Shashon D Direaux v. Michael J Astrue

Filing 21

MEMORANDUM OPINION AND ORDER by Magistrate Judge Oswald Parada: (see document image for further details). Based on the foregoing, IT THEREFORE IS ORDERED that the matter is remanded to the Commissioner for further proceedings consistent with this opinion. (ad)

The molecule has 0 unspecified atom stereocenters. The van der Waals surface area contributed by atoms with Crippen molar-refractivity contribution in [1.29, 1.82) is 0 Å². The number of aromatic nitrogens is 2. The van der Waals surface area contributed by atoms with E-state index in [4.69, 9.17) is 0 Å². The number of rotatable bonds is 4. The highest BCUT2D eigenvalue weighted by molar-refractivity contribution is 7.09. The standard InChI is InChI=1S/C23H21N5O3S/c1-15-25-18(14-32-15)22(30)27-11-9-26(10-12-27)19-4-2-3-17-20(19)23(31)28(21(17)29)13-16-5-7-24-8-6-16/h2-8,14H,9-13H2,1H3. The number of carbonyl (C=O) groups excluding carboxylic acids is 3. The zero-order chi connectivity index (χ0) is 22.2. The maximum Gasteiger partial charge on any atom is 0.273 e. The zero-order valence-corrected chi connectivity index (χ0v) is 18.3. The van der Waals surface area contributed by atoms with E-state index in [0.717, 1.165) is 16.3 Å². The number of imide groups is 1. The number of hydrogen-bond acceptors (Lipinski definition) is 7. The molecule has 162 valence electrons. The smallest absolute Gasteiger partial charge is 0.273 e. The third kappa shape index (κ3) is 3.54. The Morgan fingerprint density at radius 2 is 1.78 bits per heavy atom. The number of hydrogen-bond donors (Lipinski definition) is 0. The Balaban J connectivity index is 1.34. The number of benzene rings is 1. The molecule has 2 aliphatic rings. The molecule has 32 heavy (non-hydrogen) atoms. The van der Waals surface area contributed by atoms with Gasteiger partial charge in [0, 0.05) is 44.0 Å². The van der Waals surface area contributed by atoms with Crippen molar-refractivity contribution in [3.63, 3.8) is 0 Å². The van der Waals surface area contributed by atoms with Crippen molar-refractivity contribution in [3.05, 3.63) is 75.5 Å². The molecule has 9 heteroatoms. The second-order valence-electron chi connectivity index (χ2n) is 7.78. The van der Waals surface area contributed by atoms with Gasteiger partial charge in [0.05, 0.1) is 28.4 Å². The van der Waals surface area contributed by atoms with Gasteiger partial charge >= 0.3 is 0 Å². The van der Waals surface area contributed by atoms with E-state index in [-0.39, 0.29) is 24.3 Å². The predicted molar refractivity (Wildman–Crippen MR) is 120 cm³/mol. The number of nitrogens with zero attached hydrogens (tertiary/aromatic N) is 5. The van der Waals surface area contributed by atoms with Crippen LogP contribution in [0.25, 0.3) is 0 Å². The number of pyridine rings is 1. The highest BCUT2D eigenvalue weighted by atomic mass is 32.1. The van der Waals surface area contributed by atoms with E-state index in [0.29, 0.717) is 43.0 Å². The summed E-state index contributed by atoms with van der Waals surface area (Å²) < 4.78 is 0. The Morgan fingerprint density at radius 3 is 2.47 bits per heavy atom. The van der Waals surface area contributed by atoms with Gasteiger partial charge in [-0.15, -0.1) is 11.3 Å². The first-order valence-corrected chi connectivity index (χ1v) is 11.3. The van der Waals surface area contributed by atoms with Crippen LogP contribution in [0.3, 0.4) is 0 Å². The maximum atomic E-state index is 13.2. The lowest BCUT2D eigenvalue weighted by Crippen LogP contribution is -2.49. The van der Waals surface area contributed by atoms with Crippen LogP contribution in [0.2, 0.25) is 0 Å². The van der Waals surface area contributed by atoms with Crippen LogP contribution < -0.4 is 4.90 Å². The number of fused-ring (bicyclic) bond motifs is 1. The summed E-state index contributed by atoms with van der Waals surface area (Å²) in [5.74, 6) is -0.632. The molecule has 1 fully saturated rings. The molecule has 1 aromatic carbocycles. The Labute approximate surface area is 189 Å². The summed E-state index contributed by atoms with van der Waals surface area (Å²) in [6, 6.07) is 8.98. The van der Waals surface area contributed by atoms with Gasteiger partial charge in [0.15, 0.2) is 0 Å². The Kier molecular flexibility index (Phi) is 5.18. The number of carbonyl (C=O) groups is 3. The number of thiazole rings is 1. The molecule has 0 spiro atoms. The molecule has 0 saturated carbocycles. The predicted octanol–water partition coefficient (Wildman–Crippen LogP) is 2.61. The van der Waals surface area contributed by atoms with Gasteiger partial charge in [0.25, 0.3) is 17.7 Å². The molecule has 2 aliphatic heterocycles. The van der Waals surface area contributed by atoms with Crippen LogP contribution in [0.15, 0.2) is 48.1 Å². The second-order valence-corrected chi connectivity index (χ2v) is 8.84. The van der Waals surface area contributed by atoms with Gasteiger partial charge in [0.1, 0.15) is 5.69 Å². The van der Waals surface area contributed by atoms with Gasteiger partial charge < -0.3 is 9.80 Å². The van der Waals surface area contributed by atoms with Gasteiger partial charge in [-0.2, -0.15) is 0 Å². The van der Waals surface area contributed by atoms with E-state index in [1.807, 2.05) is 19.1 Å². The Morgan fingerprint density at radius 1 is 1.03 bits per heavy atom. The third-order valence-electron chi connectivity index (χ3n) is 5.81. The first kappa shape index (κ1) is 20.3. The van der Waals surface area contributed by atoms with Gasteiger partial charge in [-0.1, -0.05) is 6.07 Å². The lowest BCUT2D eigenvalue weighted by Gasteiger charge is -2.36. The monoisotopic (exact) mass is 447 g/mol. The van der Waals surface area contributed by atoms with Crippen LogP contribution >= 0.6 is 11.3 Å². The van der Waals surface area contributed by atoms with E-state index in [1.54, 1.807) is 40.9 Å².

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1 2 3 4 5 6 7 8 UNITED STATES DISTRICT COURT 9 CENTRAL DISTRICT OF CALIFORNIA 10 11 12 13 14 15 16 17 SHASHON D. DIREAUX, ) Case No. EDCV 13-61-OP ) Plaintiff, ) v. ) MEMORANDUM OPINION AND ) ORDER CAROLYN W. COLVIN, Acting ) Commissioner of Social ) Security,1 ) ) Defendant. ) The Court2 now rules as follows with respect to the disputed issues listed in 18 the Joint Stipulation (“JS”).3 19 / / / 20 21 1 22 Carolyn W. Colvin, the current Acting Commissioner of Social Security, is hereby substituted as the Defendant herein. See Fed. R. Civ. P. 25(d)(1). 23 2 24 Pursuant to 28 U.S.C. § 636(c), the parties consented to proceed before the United States Magistrate Judge in the current action. (See ECF Nos. 8, 9.) 25 3 As the Court stated in its Case Management Order, the decision in this case is made on the basis of the pleadings, the Administrative Record, and the Joint 27 Stipulation filed by the parties. In accordance with Rule 12(c) of the Federal Rules 28 of Civil Procedure, the Court has determined which party is entitled to judgment under the standards set forth in 42 U.S.C. § 405(g). (ECF No. 6 at 3.) 26 1 1 I. 2 DISPUTED ISSUES 3 As reflected in the Joint Stipulation, the disputed issues raised by Plaintiff as 4 the grounds for reversal and/or remand are as follows: 5 (1) 6 7 Whether the Administrative Law Judge (“ALJ”) improperly relied on deficient vocational testimony; and (2) Whether the ALJ properly considered Plaintiff’s credibility. 8 (JS at 4.) 9 II. 10 STANDARD OF REVIEW 11 Under 42 U.S.C. § 405(g), this Court reviews the Commissioner’s decision 12 to determine whether the Commissioner’s findings are supported by substantial 13 evidence and whether the proper legal standards were applied. DeLorme v. 14 Sullivan, 924 F.2d 841, 846 (9th Cir. 1991). Substantial evidence means “more 15 than a mere scintilla” but less than a preponderance. Richardson v. Perales, 402 16 U.S. 389, 401, 91 S. Ct. 1420, 28 L. Ed. 2d 842 (1971); Desrosiers v. Sec’y of 17 Health & Human Servs., 846 F.2d 573, 575-76 (9th Cir. 1988). Substantial 18 evidence is “such relevant evidence as a reasonable mind might accept as adequate 19 to support a conclusion.” Richardson, 402 U.S. at 401 (citation omitted). The 20 Court must review the record as a whole and consider adverse as well as 21 supporting evidence. Green v. Heckler, 803 F.2d 528, 529-30 (9th Cir. 1986). 22 Where evidence is susceptible of more than one rational interpretation, the 23 Commissioner’s decision must be upheld. Gallant v. Heckler, 753 F.2d 1450, 1452 24 (9th Cir. 1984). 25 III. 26 DISCUSSION 27 A. The ALJ’s Findings. 28 The ALJ found that Plaintiff has the severe impairments of sleep apnea, 2 1 diabetes, and obesity. (Administrative Record (“AR”) at 40.) The ALJ found 2 Plaintiff had the residual functional capacity (“RFC”) to perform sedentary work 3 except with the ability to lift and/or carry ten pounds occasionally, and less than 4 ten pounds frequently; sit for six hours in an eight-hour workday; stand and/or 5 walk for two hours in an eight-hour workday; occasionally climb, balance, stoop, 6 kneel, crouch, and crawl; and must avoid concentrated exposure to extreme cold 7 and heat, and fumes, odors, dusts, gases, and poor ventilation. (Id. at 42.) 8 Relying on the testimony of a vocational expert (“VE”), the ALJ concluded 9 that Plaintiff is capable of performing the representative occupations of charge 10 account clerk (Dictionary of Occupational Titles (“DOT”) No. 205.347-014); and 11 order clerk, food and beverage (DOT No. 209.567-014). (AR at 44.) 12 B. The ALJ Improperly Relied on the Testimony of the VE Regarding the 13 Number of Available Positions in the National and Regional Economies. 14 1. 15 At the hearing, the VE testified that regarding two occupations that Plaintiff Background. 16 (or a hypothetical individual with Plaintiff’s characteristics) could perform: (1) 17 charge account clerk (DOT No. 205.367-014) – 900 positions regionally, 24,000 18 positions nationwide; and (2) order clerk, food and beverage (DOT No. 209.56719 014) – 400 positions regionally, 6,500 positions nationally. (AR at 74.) The VE 20 did not testify as to the methodology or data sources she used to determine the 21 number of available jobs in the national or regional economy. Plaintiff’s counsel 22 did not cross-examine the VE. 23 Plaintiff contends that the VE’s testimony regarding the number of positions 24 available in the nation and the region for the jobs of charge account clerk, and 25 order clerk, food and beverage, was not reliable, and therefore could not serve as 26 substantial evidence supporting the ALJ’s determination at step five that the 27 representative jobs existed in “significant numbers” in the national economy. (JS 28 at 5-8, 10.) She provides statistical information from the Bureau of Labor that 3 1 would appear to indicate that there are approximately 1,730 “comparable” charge 2 account clerk positions nationally, and 200 “comparable” order clerk positions 3 nationally4 – numbers that are significantly lower than those suggested by the VE.5 4 (JS Exs. 1, 2.) She also notes that using the Job Browser Pro vocational program 5 the results are similarly low.6 (Id. at 7 (citing AR at 231-34).) 6 2. 7 At step five of the sequential evaluation process, the Commissioner has the Pertinent Law. 8 burden to demonstrate that the claimant can perform some other work that exists in 9 “significant numbers” in the national economy, taking into account the claimant’s 10 residual functional capacity, age, education, and work experience. Tackett v. 11 Apfel, 180 F.3d 1094, 1100 (9th Cir. 1999) (citing 20 C.F.R. § 404.1560(b)(3)); 42 12 U.S.C. § 423(d)(2)(A). The Commissioner may satisfy this burden, depending 13 upon the circumstances, by obtaining testimony from an impartial VE or by 14 reference to the Medical-Vocational Guidelines appearing in 20 C.F.R. part 404, 15 subpart P, appendix 2 (commonly known as “the Grids”). Tackett, 180 F.3d at 16 1100-01 (citations omitted). Where, as here, a claimant suffers from both 17 18 4 20 5 Without additional input from a VE, the Court is unable to assess the 19 reliability and/or validity of Plaintiff’s methodology. 21 22 23 24 25 26 Plaintiff contends that her numbers do not represent a significant number of available jobs. (JS at 6 (citing Beltran v. Astrue, 700 F.3d 386, 390 (9th Cir. 2012) (finding that 1,680 jobs nationally, distributed between several regions, is not a “significant number” of jobs).) Because the Court is remanding for further testimony and clarification from the VE concerning the types of jobs that Plaintiff could perform and the numbers of those positions that exist in the national and regional economy, the Court declines to consider the significance of Plaintiff’s numbers at this time. 6 Plaintiff submitted the Job Browser Pro vocational program results in 27 support of her appeal to the Appeals Council. (AR at 228-34.) The Appeals 28 Council stated that it considered the evidence submitted but found no reason to review the ALJ’s decision. (Id. at 1, 5.) 4 1 exertional and nonexertional limitations, the Grids do not mandate a finding of 2 disability based solely on the claimant’s exertional limitations, and the claimant’s 3 non-exertional limitations are at a sufficient level of severity such that the Grids 4 are inapplicable to the particular case, the Commissioner must consult a VE. 5 Hoopai v. Astrue, 499 F.3d 1071, 1076 (9th Cir. 2007); see Lounsburry v. 6 Barnhart, 468 F.3d 1111, 1116 (9th Cir.), as amended (2006); Cooper v. Sullivan, 7 880 F.2d 1152, 1155 (9th Cir. 1989). 8 At an administrative hearing, an ALJ may seek testimony from a VE as to 9 “(1) what jobs the claimant, given his or her residual functional capacity, would be 10 able to do; and (2) the availability of such jobs in the national economy.” Tackett, 11 180 F.3d at 1101. A VE’s testimony may, without more, constitute substantial 12 evidence of the number of jobs that exist in the national economy. Bayliss v. 13 Barnhart, 427 F.3d 1211, 1218 (9th Cir. 2005) (“A [vocational expert’s] 14 recognized expertise provides the necessary foundation for his or her testimony.”); 15 see also Lewis v. Apfel, 236 F.3d 503, 517 (9th Cir. 2001) (“If the record does not 16 support the assumptions in the hypothetical, the vocational expert’s opinion has no 17 evidentiary value.”). 18 However, remand may be appropriate where the record reflects that the VE’s 19 testimony was fundamentally flawed. See, e.g., Farias v. Colvin, No. 11-57088, 20 519 Fed. App’x 439, 440-41 (9th Cir. May 20, 2013) (unpublished opinion) 21 (remand required where VE testified that a person with plaintiff’s characteristics 22 and residual functional capacity could perform a particular occupation (i.e. “head 23 dance hall hostess”) but the record clearly suggested the VE provided employment 24 data for a completely different occupation (i.e., “restaurant hostess”); thus, ALJ’s 25 conclusion not supported by such relevant evidence as a reasonable mind might 26 accept as adequate to support the conclusion); Darling v. Colvin, No. EDCV 1327 266 JC (C.D. Cal. Sept. 4, 2013) (citing Farias); Dorman v. Soc. Sec. Admin., No. 28 12-40023-TSH, 2013 WL 4238315, at *10 (D. Mass. May 21, 2013) (remand 5 1 required where vocational expert’s opinion regarding availability of jobs in 2 national and regional economies job was “fundamentally flawed”); cf. Brault v. 3 Soc. Sec. Admin., Comm’r, 683 F.3d 443, 450 (2d Cir. 2012) (suggesting that ALJ 4 may properly question reliability of vocational expert opinion where testimony 5 appears to be “conjured out of whole cloth”) (citation omitted) (internal quotation 6 marks omitted). 7 3. 8 Because in this case the VE provided no information as to the methodology Analysis. 9 and/or source of her statistics regarding the availability of the individual 10 representative jobs in the region and/or nation, and because of the conflicting 11 sources provided by Plaintiff, the Court cannot confidently conclude that the 12 “ALJ’s conclusion is . . . supported by substantial evidence - ‘such relevant 13 evidence as a reasonable mind might accept as adequate to support [the ALJ’s] 14 conclusion.” Orn v. Astrue, 495 F.3d 625, 630 (9th Cir. 2007); see also Farias, 519 15 Fed. App’x at 440. Thus, remand for further clarification and testimony from the 16 VE is warranted. 17 C. Plaintiff’s Credibility. 18 Plaintiff contends the ALJ’s decision “is void of any sufficient rationale at 19 all as to why the ALJ ignored and disregards” her testimony. (JS at 13.) Plaintiff 20 contends the ALJ rejected her testimony because she believed “that testimony is 21 inconsistent with what the ALJ believes it should be.” (Id. (citing AR at 42).) She 22 also notes that it “appears” that the ALJ rejected her testimony based on a belief 23 that the testimony lacks support in the objective medical evidence. (Id. at 15.) She 24 contends that although the ALJ discredited much of Plaintiff’s testimony, the ALJ 25 did credit Plaintiff’s testimony with respect to being out of breath with a lot of 26 activities and feeling tired during the day, concluding that the ALJ is “trying to 27 have it both ways.” (Id. at 16, 17.) 28 An ALJ’s assessment of pain severity and claimant credibility is entitled to 6 1 “great weight.” Weetman v. Sullivan, 877 F.2d 20, 22 (9th Cir. 1989); Nyman v. 2 Heckler, 779 F.2d 528, 531 (9th Cir. 1986). When, as here, an ALJ’s disbelief of a 3 claimant’s testimony is a critical factor in a decision to deny benefits, the ALJ must 4 make explicit credibility findings. Rashad v. Sullivan, 903 F.2d 1229, 1231 (9th 5 Cir. 1990); Lewin v. Schweiker, 654 F.2d 631, 635 (9th Cir. 1981); see also 6 Albalos v. Sullivan, 907 F.2d 871, 874 (9th Cir. 1990) (an implicit finding that 7 claimant was not credible is insufficient). 8 Once a claimant has presented medical evidence of an underlying 9 impairment which could reasonably be expected to cause the symptoms alleged, 10 the ALJ may only discredit the claimant’s testimony regarding subjective pain by 11 providing specific, clear, and convincing reasons for doing so. Lingenfelter v. 12 Astrue, 504 F.3d 1028, 1035-36 (9th Cir. 2007). An ALJ’s credibility finding must 13 be properly supported by the record and sufficiently specific to ensure a reviewing 14 court that the ALJ did not arbitrarily reject a claimant’s subjective testimony. 15 Bunnell v. Sullivan, 947 F.2d 341, 345-47 (9th Cir. 1991). An ALJ may properly 16 consider “testimony from physicians . . . concerning the nature, severity, and 17 effect of the symptoms of which [claimant] complains,” and may properly rely on 18 inconsistencies between claimant’s testimony and claimant’s conduct and daily 19 activities. See, e.g., Thomas v. Barnhart, 278 F.3d 947, 958-59 (9th Cir. 2002) 20 (citation omitted). An ALJ also may consider “[t]he nature, location, onset, 21 duration, frequency, radiation, and intensity” of any pain or other symptoms; 22 “[p]recipitating and aggravating factors”; “[t]ype, dosage, effectiveness, and 23 adverse side-effects of any medication”; “[t]reatment, other than medication”; 24 “[f]unctional restrictions”; “[t]he claimant’s daily activities”; “unexplained, or 25 inadequately explained, failure to seek treatment or follow a prescribed course of 26 treatment”; and “ordinary techniques of credibility evaluation,” in assessing the 27 credibility of the allegedly disabling subjective symptoms. Bunnell, 947 F.2d at 28 346-47; see also Soc. Sec. Ruling 96-7p; 20 C.F.R. 404.1529 (2005); Morgan v. 7 1 Comm’r of Soc. Sec. Admin., 169 F.3d 595, 600 (9th Cir. 1999) (ALJ may 2 properly rely on plaintiff’s daily activities, and on conflict between claimant’s 3 testimony of subjective complaints and objective medical evidence in the record); 4 Tidwell v. Apfel, 161 F.3d 599, 602 (9th Cir. 1998) (ALJ may properly rely on 5 weak objective support, lack of treatment, daily activities inconsistent with total 6 disability, and helpful medication); Johnson v. Shalala, 60 F.3d 1428, 1432 (9th 7 Cir. 1995) (ALJ may properly rely on the fact that only conservative treatment had 8 been prescribed); Orteza v. Shalala, 50 F.3d 748, 750 (9th Cir. 1995) (ALJ may 9 properly rely on claimant’s daily activities and the lack of side effects from 10 prescribed medication). 11 Here, the ALJ provided clear and convincing reasons for finding Plaintiff’s 12 subjective complaints of impairment less than credible. First, the ALJ properly 13 noted that Plaintiff’s testimony that she is unable to do any housework because of 14 her impairments is not credible in light of the fact that she also testified she is able 15 to take care of her two-year old daughter and ten-year old son, attend women’s 16 prayer group meetings once a week for one to two hours, and take care of her 17 personal care. (AR at 42.) See Johnson, 60 F.3d at 1434; Thomas, 278 F.3d at 18 958-59 (ALJ may properly rely on inconsistencies between claimant’s testimony 19 and claimant’s conduct and daily activities). 20 In addition, the ALJ noted there was “very little medical support” for 21 Plaintiff’s subjective complaints of impairment. (AR at 42.) Of course, an ALJ 22 “may not reject a claimant’s subjective complaints based solely on a lack of 23 objective medical evidence to fully corroborate the alleged severity of pain.” 24 Bunnell, 947 F.2d at 345 (emphasis added). However, such a factor remains 25 relevant. Burch v. Barnhart, 400 F.3d 676, 680-81 (9th Cir. 2005) (ALJ may 26 properly rely on inconsistency between claimant’s subjective complaints and 27 objective medical findings); Morgan, 169 F.3d at 600 (ALJ may properly rely on 28 conflict between claimant’s testimony of subjective complaints and objective 8 1 medical evidence in the record). The ALJ’s conclusion is supported by substantial 2 evidence. The medical record provides little support for Plaintiff’s allegations of 3 disabling limitations, and the ALJ nevertheless gave her the benefit of the doubt 4 when she limited Plaintiff to sedentary work due to an abnormal diabetic foot 5 exam, and her testimony that she is tired during the day, and is out of breath with a 6 lot of activities. (AR at 42.) Because the ALJ did not rely solely on the lack of 7 medical evidence supporting Plaintiff’s complaints to reject her credibility, this too 8 was a clear and convincing reason for rejecting Plaintiff’s credibility. 9 Based on the foregoing, the Court finds that the ALJ stated clear and 10 convincing reasons, supported by substantial evidence in the record, for rejecting 11 Plaintiff’s credibility.7 Thus, relief is not warranted on this claim. 12 D. This Case Should Be Remanded for Further Proceedings. 13 The law is well established that the decision whether to remand for further 14 proceedings or simply to award benefits is within the discretion of the Court. See, 15 e.g., Salvador v. Sullivan, 917 F.2d 13, 15 (9th Cir. 1990); McAllister v. Sullivan, 16 888 F.2d 599, 603 (9th Cir. 1989); Lewin v. Schweiker, 654 F.2d 631, 635 (9th 17 Cir. 1981). Remand is warranted where additional administrative proceedings 18 could remedy defects in the decision. Lewin, 654 F.2d at 635. 19 Based on the foregoing, the Court finds that remand is warranted for further 20 consideration and testimony from a VE concerning the types of jobs that Plaintiff 21 could perform, and the numbers of those positions that exist in the economy, 22 including clarification of the VE’s methodology and data source in making the 23 determination of the available number of representative occupations in the region 24 and the nation. 25 26 27 28 7 The Court does not preclude the ALJ from revisiting the issue of Plaintiff’s credibility on remand. 9 1 IV. 2 ORDER 3 Based on the foregoing, IT THEREFORE IS ORDERED that the matter is 4 remanded to the Commissioner for further proceedings consistent with this 5 opinion. 6 7 Dated: December 3, 2013 8 HONORABLE OSWALD PARADA United States Magistrate Judge 9 10 11 12 13 14 15 16 17 18 19 20 21 22 23 24 25 26 27 28 10